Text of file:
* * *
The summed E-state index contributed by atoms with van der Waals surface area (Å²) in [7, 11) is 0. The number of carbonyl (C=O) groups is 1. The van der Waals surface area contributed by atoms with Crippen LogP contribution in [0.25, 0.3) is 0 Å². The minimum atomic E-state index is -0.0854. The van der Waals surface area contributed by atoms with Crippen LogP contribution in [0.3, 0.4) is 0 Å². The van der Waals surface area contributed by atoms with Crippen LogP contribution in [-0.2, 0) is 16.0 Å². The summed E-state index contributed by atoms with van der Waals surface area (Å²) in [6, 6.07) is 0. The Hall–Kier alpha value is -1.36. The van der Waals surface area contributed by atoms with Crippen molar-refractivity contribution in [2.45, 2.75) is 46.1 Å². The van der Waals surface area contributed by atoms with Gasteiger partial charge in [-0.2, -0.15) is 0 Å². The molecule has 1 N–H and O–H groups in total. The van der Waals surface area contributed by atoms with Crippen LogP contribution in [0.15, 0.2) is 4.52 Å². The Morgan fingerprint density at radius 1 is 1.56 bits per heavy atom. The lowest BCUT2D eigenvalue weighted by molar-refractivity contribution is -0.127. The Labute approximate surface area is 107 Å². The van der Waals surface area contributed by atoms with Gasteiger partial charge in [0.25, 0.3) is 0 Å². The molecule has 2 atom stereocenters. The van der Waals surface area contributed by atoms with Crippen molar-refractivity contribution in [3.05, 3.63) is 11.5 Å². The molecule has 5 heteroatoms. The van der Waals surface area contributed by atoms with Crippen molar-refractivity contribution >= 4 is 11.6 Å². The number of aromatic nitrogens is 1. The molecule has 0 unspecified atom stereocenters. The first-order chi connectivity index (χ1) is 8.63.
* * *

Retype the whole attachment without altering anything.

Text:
The summed E-state index contributed by atoms with van der Waals surface area (Å²) in [7, 11) is 0. The number of carbonyl (C=O) groups is 1. The van der Waals surface area contributed by atoms with Crippen LogP contribution in [0.25, 0.3) is 0 Å². The minimum atomic E-state index is -0.0854. The van der Waals surface area contributed by atoms with Crippen LogP contribution in [0.3, 0.4) is 0 Å². The van der Waals surface area contributed by atoms with Crippen LogP contribution in [-0.2, 0) is 16.0 Å². The summed E-state index contributed by atoms with van der Waals surface area (Å²) in [6, 6.07) is 0. The Hall–Kier alpha value is -1.36. The van der Waals surface area contributed by atoms with Crippen molar-refractivity contribution in [2.45, 2.75) is 46.1 Å². The van der Waals surface area contributed by atoms with Gasteiger partial charge in [-0.2, -0.15) is 0 Å². The molecule has 1 N–H and O–H groups in total. The van der Waals surface area contributed by atoms with Crippen LogP contribution in [0.15, 0.2) is 4.52 Å². The Morgan fingerprint density at radius 1 is 1.56 bits per heavy atom. The lowest BCUT2D eigenvalue weighted by molar-refractivity contribution is -0.127. The Labute approximate surface area is 107 Å². The van der Waals surface area contributed by atoms with Gasteiger partial charge in [0.25, 0.3) is 0 Å². The molecule has 2 atom stereocenters. The van der Waals surface area contributed by atoms with Crippen molar-refractivity contribution in [3.05, 3.63) is 11.5 Å². The molecule has 5 heteroatoms. The van der Waals surface area contributed by atoms with Crippen molar-refractivity contribution >= 4 is 11.6 Å². The number of aromatic nitrogens is 1. The molecule has 0 unspecified atom stereocenters. The first-order chi connectivity index (χ1) is 8.63.